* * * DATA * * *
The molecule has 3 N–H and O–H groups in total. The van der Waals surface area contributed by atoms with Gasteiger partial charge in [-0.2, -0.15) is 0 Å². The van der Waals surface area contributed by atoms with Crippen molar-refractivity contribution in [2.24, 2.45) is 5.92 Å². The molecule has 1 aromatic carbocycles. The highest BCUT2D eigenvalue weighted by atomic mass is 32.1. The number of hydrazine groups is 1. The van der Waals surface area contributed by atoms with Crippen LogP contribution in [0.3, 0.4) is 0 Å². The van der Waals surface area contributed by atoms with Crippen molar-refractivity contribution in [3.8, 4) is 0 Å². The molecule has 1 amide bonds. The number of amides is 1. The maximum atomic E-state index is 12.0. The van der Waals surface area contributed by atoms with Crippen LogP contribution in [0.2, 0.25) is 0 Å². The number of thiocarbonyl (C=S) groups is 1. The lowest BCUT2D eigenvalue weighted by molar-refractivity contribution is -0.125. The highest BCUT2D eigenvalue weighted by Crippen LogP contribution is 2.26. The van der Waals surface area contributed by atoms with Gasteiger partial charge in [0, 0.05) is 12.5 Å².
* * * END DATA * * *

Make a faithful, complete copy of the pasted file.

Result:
The molecule has 3 N–H and O–H groups in total. The van der Waals surface area contributed by atoms with Gasteiger partial charge in [-0.2, -0.15) is 0 Å². The van der Waals surface area contributed by atoms with Crippen molar-refractivity contribution in [2.24, 2.45) is 5.92 Å². The molecule has 1 aromatic carbocycles. The highest BCUT2D eigenvalue weighted by atomic mass is 32.1. The number of hydrazine groups is 1. The van der Waals surface area contributed by atoms with Crippen LogP contribution in [0.3, 0.4) is 0 Å². The van der Waals surface area contributed by atoms with Crippen molar-refractivity contribution in [3.8, 4) is 0 Å². The molecule has 1 amide bonds. The number of amides is 1. The maximum atomic E-state index is 12.0. The van der Waals surface area contributed by atoms with Crippen LogP contribution in [0.2, 0.25) is 0 Å². The number of thiocarbonyl (C=S) groups is 1. The lowest BCUT2D eigenvalue weighted by molar-refractivity contribution is -0.125. The highest BCUT2D eigenvalue weighted by Crippen LogP contribution is 2.26. The van der Waals surface area contributed by atoms with Gasteiger partial charge in [0, 0.05) is 12.5 Å².